In an interview, McDaniel declined to criticize the five Republicans senators who voted this week to move forward with the trial. But she said “it’s more important to look at the 45 that said this is ridiculous.”

Aside from the trial, Trump has gradually begun to return to the public conversation, firing off press releases from the political committee he created before leaving the White House.

“He’s decompressing. He’s got a legal team he’s trying to organize, and he just needs to keep doing what he’s doing,” said Republican Sen. Lindsey Graham of South Carolina, a close congressional ally who has been helping Trump stand up a legal team after numerous firms punted.

“I think there’s an adjustment,” said Matt Schlapp, chair of the American Conservative Union and another Trump ally.

Jason Miller, an adviser to Trump, insisted that it was “too early” to discuss the president’s impeachment strategy and the post-presidential political operation that is expected to include former White House political director Brian Jack and Trump’s former campaign manager Bill Stepien.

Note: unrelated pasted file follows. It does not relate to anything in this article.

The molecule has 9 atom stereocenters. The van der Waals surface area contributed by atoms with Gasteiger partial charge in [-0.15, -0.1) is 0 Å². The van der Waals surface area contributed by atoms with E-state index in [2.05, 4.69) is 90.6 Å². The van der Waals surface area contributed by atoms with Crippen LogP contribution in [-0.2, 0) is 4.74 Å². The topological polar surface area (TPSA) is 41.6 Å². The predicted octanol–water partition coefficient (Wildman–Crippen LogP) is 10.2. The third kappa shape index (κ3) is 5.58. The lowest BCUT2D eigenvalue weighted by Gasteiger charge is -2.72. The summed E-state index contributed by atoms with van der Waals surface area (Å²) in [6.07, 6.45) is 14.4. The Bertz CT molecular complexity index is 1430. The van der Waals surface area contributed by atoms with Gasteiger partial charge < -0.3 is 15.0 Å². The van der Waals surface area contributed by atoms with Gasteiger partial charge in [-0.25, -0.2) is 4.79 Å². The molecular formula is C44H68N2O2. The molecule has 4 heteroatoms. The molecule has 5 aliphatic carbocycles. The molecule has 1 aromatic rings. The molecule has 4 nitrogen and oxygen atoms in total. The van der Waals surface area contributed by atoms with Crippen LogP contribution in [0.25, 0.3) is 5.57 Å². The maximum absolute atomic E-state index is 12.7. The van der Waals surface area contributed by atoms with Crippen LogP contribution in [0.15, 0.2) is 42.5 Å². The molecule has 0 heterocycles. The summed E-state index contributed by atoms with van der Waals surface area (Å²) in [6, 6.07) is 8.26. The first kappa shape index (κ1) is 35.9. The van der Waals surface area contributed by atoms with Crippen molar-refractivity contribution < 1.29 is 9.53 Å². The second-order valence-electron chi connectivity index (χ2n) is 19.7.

“We’ve had discussions about where we want to get active with regard to the 2022 midterms and how we help Republicans win back the Senate and the House,” Miller said, but Trump has yet to decide whether he will get involved in primary races to challenge Republicans who voted to impeach him.

After those members faced intense backlash from Trump supporters, Senate Republicans voted overwhelmingly Tuesday for an attempt to dismiss his second impeachment trial.

“I think that’s pretty clear that Republican voters are adamantly opposed to impeachment and Republicans who vote for impeachment do so at their own peril,” Miller said.

Despite the Capitol riot, polls show Trump remains deeply popular among Republican voters — many of whom now consider themselves more closely aligned with him than the party.

“It’s not Trump so much they’re trying to hug. It’s Trump’s base they’re trying to hug,” said Alex Conant, a Republican strategist. “I think Trump’s departure left a huge vacuum. He was the one thing that united Republicans more than anything. I mean, the Republican Party became the Trump Party for four years. And without him leading it, there’s an obvious power vacuum, and I think you’re seeing that play out now in Congress.”

The question is whether Trump’s influence will endure. The internal divisions his team is fomenting could ultimately undermine the party’s quest to retake Congress. And it’s unclear whether he can transfer his personal popularity to other candidates when he’s not on the ballot. Republicans lost control of the House in 2018 and gave up the Senate this month despite a last-minute appeal from Trump.